You couldn’t envision the first full-field PGA TOUR event of a calendar year to be contested anywhere but Waialae Country Club in Honolulu. Why would you? From the sun to the sand to the surf to the swaying palms, watching the action on a high-definition screen is a kind of therapy for those in the northern climes on the mainland in mid-January.
No doubt all of the 144 who commit to the Sony Open in Hawaii would agree. Waialae presents the kind of welcome back preferred after an extended break from action. It’s a fair and consistent test on which a golfer can find his game.
So, settle in for the nightcap of the Aloha Swing. If you close your eyes and take a deep breath, you just might convince yourself that you’re smelling the sea breeze as you hear the waves crash. More on the course and historical trends beneath the ranking of projected contenders.
POWER RANKINGS: SONY OPEN IN HAWAII
Sergio Garcia, Marc Leishman, Hideki Matsuyama, Adam Scott and 2020 playoff victim Brendan Steele will be among the notables reviewed in Tuesday’s Fantasy Insider.
Sooner or later – usually later – the trade winds win. This was the case at Waialae last year. With a field scoring 70.513 on it in 2020, the stock par 70 averaged over par for the first time since a six-year run north of 70 ended in 2010. Gusts touched 40 mph during the first two rounds last year before abating a bit on the weekend. The scoring in the third and fourth rounds beat par. The finale checked in lower at 68.77.
This week’s weather forecast is more favorable, so the field scoring average will dip below par again. A slight chance of a passing shower or two can’t be ruled out during the first three rounds, but the only day wind is expected to flap the trousers is on Thursday, and it is not expected to be gusty. Low scores will be posted especially in the last three rounds. The greatest threat for rain enters the picture on Sunday.
Kapalua’s Plantation Course, the host of last week’s Sentry Tournament of Champions, has been stingy in playing the role of icebreaker. After its inaugural edition in 1999, only two winners were tournament debutants. Unimpressed, and in response to that, the host of the Sony Open in Hawaii says, “Hold my Mai Tai.”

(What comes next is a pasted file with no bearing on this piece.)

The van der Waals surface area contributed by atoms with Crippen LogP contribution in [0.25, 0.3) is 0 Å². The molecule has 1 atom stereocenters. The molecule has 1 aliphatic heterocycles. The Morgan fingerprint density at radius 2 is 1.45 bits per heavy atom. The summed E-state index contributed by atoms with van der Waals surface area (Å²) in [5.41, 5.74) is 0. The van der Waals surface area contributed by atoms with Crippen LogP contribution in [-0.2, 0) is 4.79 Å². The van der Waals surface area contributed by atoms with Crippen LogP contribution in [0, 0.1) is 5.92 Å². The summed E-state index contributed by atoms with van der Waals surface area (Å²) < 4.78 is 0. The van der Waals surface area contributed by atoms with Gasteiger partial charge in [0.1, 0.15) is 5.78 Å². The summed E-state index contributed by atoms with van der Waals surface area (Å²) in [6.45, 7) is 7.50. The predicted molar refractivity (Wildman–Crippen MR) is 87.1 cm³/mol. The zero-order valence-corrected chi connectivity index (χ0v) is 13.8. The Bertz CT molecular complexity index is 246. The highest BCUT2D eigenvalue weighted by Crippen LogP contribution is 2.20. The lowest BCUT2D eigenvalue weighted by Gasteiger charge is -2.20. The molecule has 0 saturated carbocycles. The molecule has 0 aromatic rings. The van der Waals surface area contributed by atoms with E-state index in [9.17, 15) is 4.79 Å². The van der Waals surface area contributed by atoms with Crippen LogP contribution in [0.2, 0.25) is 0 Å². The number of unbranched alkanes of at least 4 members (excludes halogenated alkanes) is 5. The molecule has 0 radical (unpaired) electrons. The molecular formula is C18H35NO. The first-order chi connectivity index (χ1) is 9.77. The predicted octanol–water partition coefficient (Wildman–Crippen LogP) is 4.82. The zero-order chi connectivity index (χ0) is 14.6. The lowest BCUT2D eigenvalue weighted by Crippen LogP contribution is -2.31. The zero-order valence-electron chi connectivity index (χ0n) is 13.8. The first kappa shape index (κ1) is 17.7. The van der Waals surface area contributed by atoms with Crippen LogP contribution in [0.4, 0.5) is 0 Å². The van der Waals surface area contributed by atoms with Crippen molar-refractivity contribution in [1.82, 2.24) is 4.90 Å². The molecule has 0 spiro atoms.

Since Bob Goalby prevailed in Waialae’s debut in 1965, Russell Henley (in 2013) is the only other first-time participant to win on the course.
This year’s defending champion, Cameron Smith, captured victory in his fifth appearance, but he ended a modest streak of six consecutive winners who competed the previous week on Maui. However, it would take some time to neutralize the impact of launching into a year at Kapalua because 15 of the 22 champions of the Sony had pegged it at Kapalua the previous week. Of last week’s 42-man field and as of midday Monday, 30 have made the short trip west to Waialae.
Waialae’s TifDwarf bermuda greens are governed to run 11 feet on the Stimpmeter. The primary rough is allowed to reach to two-and-a-quarter inches, but while accuracy off the tee has defined winners over time, it’s not a prerequisite for success. And at just 7,044 yards, neither is distance. Waialae favors course management. It’s why an understanding of the walk has mattered.
Averaging 12.75 greens in regulation per round (to rank T20), which was 1.14 more than the field average, Smith capitalized by co-leading the field in converting those chances into par breakers on the average of five (per 12.75) per round. He also finished T13 in par-5 scoring on holes 9 and 18. Both of which are the most scorable holes on the course no matter the conditions, so they must be exploited.
ROB BOLTON’S SCHEDULE
PGATOUR.COM’s Fantasy Insider Rob Bolton recaps and previews every tournament from numerous angles. Look for his following contributions as scheduled.
MONDAY: Power Rankings
TUESDAY*: Sleepers, Fantasy Insider
* - Rob is a member of the panel for PGATOUR.COM’s Expert Picks for PGA TOUR Fantasy Golf, which also publishes on Tuesday.